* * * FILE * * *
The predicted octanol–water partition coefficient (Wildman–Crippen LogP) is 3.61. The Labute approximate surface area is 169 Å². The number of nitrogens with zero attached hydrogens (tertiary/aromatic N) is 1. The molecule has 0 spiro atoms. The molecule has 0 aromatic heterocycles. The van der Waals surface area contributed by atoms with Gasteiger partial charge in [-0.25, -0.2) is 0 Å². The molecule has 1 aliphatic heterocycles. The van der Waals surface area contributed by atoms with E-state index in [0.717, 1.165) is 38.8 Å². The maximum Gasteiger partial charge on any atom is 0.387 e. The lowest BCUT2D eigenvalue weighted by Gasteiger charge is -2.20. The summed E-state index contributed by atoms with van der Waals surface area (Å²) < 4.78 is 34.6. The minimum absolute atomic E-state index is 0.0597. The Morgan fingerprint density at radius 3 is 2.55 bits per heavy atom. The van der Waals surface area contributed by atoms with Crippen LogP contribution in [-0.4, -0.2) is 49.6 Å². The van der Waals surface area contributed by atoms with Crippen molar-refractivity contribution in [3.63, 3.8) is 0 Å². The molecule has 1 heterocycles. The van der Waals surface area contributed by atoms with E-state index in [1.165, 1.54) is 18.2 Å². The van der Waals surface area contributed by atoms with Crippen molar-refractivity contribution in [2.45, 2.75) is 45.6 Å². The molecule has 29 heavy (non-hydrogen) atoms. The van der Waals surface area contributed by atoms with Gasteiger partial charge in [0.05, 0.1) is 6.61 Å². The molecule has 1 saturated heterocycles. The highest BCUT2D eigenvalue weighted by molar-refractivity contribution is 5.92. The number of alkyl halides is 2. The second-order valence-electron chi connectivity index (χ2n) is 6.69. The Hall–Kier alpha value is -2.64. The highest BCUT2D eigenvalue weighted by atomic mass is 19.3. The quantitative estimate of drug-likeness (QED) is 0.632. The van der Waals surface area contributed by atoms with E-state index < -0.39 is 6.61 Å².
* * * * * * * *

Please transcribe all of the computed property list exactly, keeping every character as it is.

The predicted octanol–water partition coefficient (Wildman–Crippen LogP) is 3.61. The Labute approximate surface area is 169 Å². The number of nitrogens with zero attached hydrogens (tertiary/aromatic N) is 1. The molecule has 0 spiro atoms. The molecule has 0 aromatic heterocycles. The van der Waals surface area contributed by atoms with Gasteiger partial charge in [-0.25, -0.2) is 0 Å². The molecule has 1 aliphatic heterocycles. The van der Waals surface area contributed by atoms with E-state index in [0.717, 1.165) is 38.8 Å². The maximum Gasteiger partial charge on any atom is 0.387 e. The lowest BCUT2D eigenvalue weighted by Gasteiger charge is -2.20. The summed E-state index contributed by atoms with van der Waals surface area (Å²) < 4.78 is 34.6. The minimum absolute atomic E-state index is 0.0597. The Morgan fingerprint density at radius 3 is 2.55 bits per heavy atom. The van der Waals surface area contributed by atoms with Crippen LogP contribution in [-0.4, -0.2) is 49.6 Å². The van der Waals surface area contributed by atoms with Crippen molar-refractivity contribution in [3.63, 3.8) is 0 Å². The molecule has 1 heterocycles. The van der Waals surface area contributed by atoms with E-state index in [1.165, 1.54) is 18.2 Å². The van der Waals surface area contributed by atoms with Crippen molar-refractivity contribution in [2.45, 2.75) is 45.6 Å². The molecule has 29 heavy (non-hydrogen) atoms. The van der Waals surface area contributed by atoms with Gasteiger partial charge in [0.05, 0.1) is 6.61 Å². The molecule has 1 saturated heterocycles. The highest BCUT2D eigenvalue weighted by molar-refractivity contribution is 5.92. The number of alkyl halides is 2. The second-order valence-electron chi connectivity index (χ2n) is 6.69. The Hall–Kier alpha value is -2.64. The highest BCUT2D eigenvalue weighted by atomic mass is 19.3. The quantitative estimate of drug-likeness (QED) is 0.632. The van der Waals surface area contributed by atoms with E-state index < -0.39 is 6.61 Å².